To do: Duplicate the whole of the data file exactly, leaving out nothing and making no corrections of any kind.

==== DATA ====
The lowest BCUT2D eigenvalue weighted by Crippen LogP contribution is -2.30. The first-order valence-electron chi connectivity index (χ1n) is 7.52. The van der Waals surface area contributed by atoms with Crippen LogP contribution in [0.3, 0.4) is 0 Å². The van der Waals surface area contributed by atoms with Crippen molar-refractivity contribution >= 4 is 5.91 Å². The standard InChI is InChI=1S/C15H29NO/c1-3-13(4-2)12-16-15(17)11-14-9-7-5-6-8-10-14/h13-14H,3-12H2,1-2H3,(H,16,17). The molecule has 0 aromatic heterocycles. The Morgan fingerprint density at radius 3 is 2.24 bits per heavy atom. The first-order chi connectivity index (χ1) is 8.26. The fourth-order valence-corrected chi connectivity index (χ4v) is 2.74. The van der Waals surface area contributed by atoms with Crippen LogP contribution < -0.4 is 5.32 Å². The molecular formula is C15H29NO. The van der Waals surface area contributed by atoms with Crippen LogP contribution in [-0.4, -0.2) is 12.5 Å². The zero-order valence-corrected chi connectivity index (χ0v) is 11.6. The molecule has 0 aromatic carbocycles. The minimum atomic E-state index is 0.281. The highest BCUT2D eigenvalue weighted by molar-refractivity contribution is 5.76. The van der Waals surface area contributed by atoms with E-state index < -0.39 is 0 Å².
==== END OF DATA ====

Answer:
The lowest BCUT2D eigenvalue weighted by Crippen LogP contribution is -2.30. The first-order valence-electron chi connectivity index (χ1n) is 7.52. The van der Waals surface area contributed by atoms with Crippen LogP contribution in [0.3, 0.4) is 0 Å². The van der Waals surface area contributed by atoms with Crippen molar-refractivity contribution >= 4 is 5.91 Å². The standard InChI is InChI=1S/C15H29NO/c1-3-13(4-2)12-16-15(17)11-14-9-7-5-6-8-10-14/h13-14H,3-12H2,1-2H3,(H,16,17). The molecule has 0 aromatic heterocycles. The Morgan fingerprint density at radius 3 is 2.24 bits per heavy atom. The first-order chi connectivity index (χ1) is 8.26. The fourth-order valence-corrected chi connectivity index (χ4v) is 2.74. The van der Waals surface area contributed by atoms with Crippen LogP contribution < -0.4 is 5.32 Å². The molecular formula is C15H29NO. The van der Waals surface area contributed by atoms with Crippen LogP contribution in [-0.4, -0.2) is 12.5 Å². The zero-order valence-corrected chi connectivity index (χ0v) is 11.6. The molecule has 0 aromatic carbocycles. The minimum atomic E-state index is 0.281. The highest BCUT2D eigenvalue weighted by molar-refractivity contribution is 5.76. The van der Waals surface area contributed by atoms with E-state index < -0.39 is 0 Å².